Mickey and the stage manager had a little skit prior to the start of each show. The stage manager would caution Mickey about talking too loud backstage and Mickey would jump behind a masking leg, peek around the end, and shake the cloth. ‘Paaaay no attention to the man behind the curtain,’ he would say. Funny bit!  I don’t think we could have done the show without it.

          And he brought back a lot of his backstage routines. One of my favorites was him telling about losing money on the horses. ‘First time I bet on a horse, I lost two bucks. Been spending the rest of my life trying to win it back.

          ‘But you know what nag cost me the most money?  Santa Claus! Norman Lear wanted me to play Archie Bunker. I turned him down to do the voice of Santa Claus – in a cartoon. Lear told me Archie Bunker was a rough, bigoted-blow hard. Never work, I told him. Doesn’t sound funny and people just won’t buy it. I took what I thought was a sure thing and did the Santa Claus. Didn’t want to take a chance playing an old racist. What’d I know? What’d I know?’

          This coming from a man who created the only speed bump in BREAKFAST AT TIFFANY’S, namely the role of the bucktooth Asian landlord, Mr. Yonioshi . Both the critics and the general public hated the portrayal, calling it both racist and unfunny. Mickey took a lot of heat on that one. But what’d he know? What’d he know?

          And while Mickey was his usual outgoing self, Eartha Kitt was quiet and introspective. Quite unlike the Eartha that had come to town years before in TIMBUKTU. Then she was funny, talkative, and of course, very sexy. There  had been a cue I had to do standing in the wing that Eartha used to go on stage. Each time she passed by me, she rubbed my stomach and gave out a sexy purr as only Eartha could do.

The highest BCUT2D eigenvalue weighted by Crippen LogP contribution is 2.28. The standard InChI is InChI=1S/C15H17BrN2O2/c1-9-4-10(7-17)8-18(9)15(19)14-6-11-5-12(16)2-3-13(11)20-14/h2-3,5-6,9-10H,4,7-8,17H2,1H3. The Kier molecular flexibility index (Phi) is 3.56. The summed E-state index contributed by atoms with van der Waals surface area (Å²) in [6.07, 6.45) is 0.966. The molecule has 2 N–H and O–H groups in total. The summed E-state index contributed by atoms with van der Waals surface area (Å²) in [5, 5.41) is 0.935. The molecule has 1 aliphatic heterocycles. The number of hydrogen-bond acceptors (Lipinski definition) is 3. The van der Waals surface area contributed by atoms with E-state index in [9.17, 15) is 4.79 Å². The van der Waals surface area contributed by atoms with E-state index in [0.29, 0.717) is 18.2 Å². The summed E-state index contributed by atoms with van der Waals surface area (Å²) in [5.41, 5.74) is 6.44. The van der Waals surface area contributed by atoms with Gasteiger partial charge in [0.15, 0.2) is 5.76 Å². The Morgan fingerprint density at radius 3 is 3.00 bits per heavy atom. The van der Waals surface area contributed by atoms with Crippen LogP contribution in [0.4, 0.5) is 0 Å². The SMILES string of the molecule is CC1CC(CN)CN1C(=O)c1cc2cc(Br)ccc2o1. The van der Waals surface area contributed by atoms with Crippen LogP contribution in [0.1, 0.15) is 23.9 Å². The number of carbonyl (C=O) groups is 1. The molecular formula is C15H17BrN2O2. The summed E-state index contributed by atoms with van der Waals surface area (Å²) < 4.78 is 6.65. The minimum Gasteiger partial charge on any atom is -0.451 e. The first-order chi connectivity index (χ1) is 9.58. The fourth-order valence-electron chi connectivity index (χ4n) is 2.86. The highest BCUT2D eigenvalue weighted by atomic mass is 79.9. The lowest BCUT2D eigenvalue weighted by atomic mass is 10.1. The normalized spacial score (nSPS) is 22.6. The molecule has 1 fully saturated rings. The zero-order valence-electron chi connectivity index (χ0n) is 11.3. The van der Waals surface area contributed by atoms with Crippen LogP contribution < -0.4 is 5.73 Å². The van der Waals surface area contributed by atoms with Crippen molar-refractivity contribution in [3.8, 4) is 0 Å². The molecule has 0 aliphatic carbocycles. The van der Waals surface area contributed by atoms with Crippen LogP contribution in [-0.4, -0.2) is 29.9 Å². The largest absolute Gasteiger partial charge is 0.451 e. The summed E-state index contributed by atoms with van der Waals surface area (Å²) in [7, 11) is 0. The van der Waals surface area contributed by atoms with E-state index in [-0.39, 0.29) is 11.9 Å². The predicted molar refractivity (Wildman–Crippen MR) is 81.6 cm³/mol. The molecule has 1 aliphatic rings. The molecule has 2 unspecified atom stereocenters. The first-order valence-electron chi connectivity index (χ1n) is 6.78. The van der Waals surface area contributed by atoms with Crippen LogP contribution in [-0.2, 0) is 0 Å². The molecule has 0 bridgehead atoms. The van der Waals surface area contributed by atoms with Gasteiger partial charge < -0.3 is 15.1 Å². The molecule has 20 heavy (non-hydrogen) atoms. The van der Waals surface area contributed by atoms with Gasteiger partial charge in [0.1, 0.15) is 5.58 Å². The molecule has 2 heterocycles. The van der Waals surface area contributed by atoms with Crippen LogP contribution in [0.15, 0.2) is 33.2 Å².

During WIZARD, I was reading a paperback written by Loren Estleman. In it, his protagonist, P.I. Amos Walker says he is going home, open up a bottle of whiskey and listen to his Eartha Kitt albums. His idea of heaven. I marked the passage and gave it to the stage manager to show Eartha. Eartha came out of her dressing room and smiled, handing me back the book asking where she could get a copy. ‘You keep this one. I finished it,’ I lied. Later, Mickey came up to me and thanked me for ‘being so nice to Eartha’. Mickey cared about people.

          That week was the last time I was privileged to work with either Eartha. or Mickey .

          I’ll always remember how serious and silent Mickey was, almost as if he was standing at attention, whenever the girl playing Dorothy was singing SOMEWHERE OVER THE RAINBOW. And his silence thundered backstage. One could almost hear him thinking back to a different time when a different actress was playing Dorothy and singing that song. The Golden Days.

          OZ came back a few years later with a very forgettable actor playing the Wizard and Grace Jones replacing Eartha. The only thing I really remember about that production was how small Grace Jones was in real life. In all her roles in action movies, she always appeared to be a tall no-holds-barred woman. Of course, when I met her co-star in Conan, Mr. Schwarzenegger I was shocked at how short he was also.

          It’s a wonder what camera angles, shoe lifts, and apple boxes can do to make a person look taller. Some things that Mickey Rooney never had to  use. He always stood tall, both as a talent, (Hey kids! Let’s put on a show!), and as a human being, (He ain’t heavy. He’s my brother.).

          Good bye, Mickey. It’s been an honor to know you.rip Mickey




















The Old Hand of Oakdale:

“Many of my favorite movie quotes come from the Coen brothers’ movies. For instance, in ‘The Big Lebowski,’ just about every time John Goodman opens his mouth, he spouts a quotable line. The problem is they can’t be printed in a family newspaper. However, Jeff Bridges has many that can be printed, like ‘The rug really held the room together’ and, of course, the theme of the movie, ‘The Dude abides.’

“In ‘O Brother, Where Art Thou?’ so many of the lines are quotable just by the simple fact they use archaic terms such as paterfamilias, or pseudo-archaic sayings like ‘The treasure you seek shall not be the treasure you find.’ But my favorite line in the movie is the excuse used for deserting a friend — not only the words, but also in the delivery: ‘We thought you were a toad.’

“One of my favorite movie quotes wasn’t spoken; it was printed on a mirror. In ‘JurassicPark,’ there is a shot of an angry dinosaur, seen in a car’s side mirror, coming up fast behind the characters fleeing in the car. On the mirror is the warning: ‘OBJECTS IN MIRROR ARE CLOSER THAN THEY APPEAR.’

“And, in light of the death of Roger Ebert, there is this TV quote: ‘The balcony is closed.’ ” [Bulletin Board says: Two thumbs up, Old Hand.]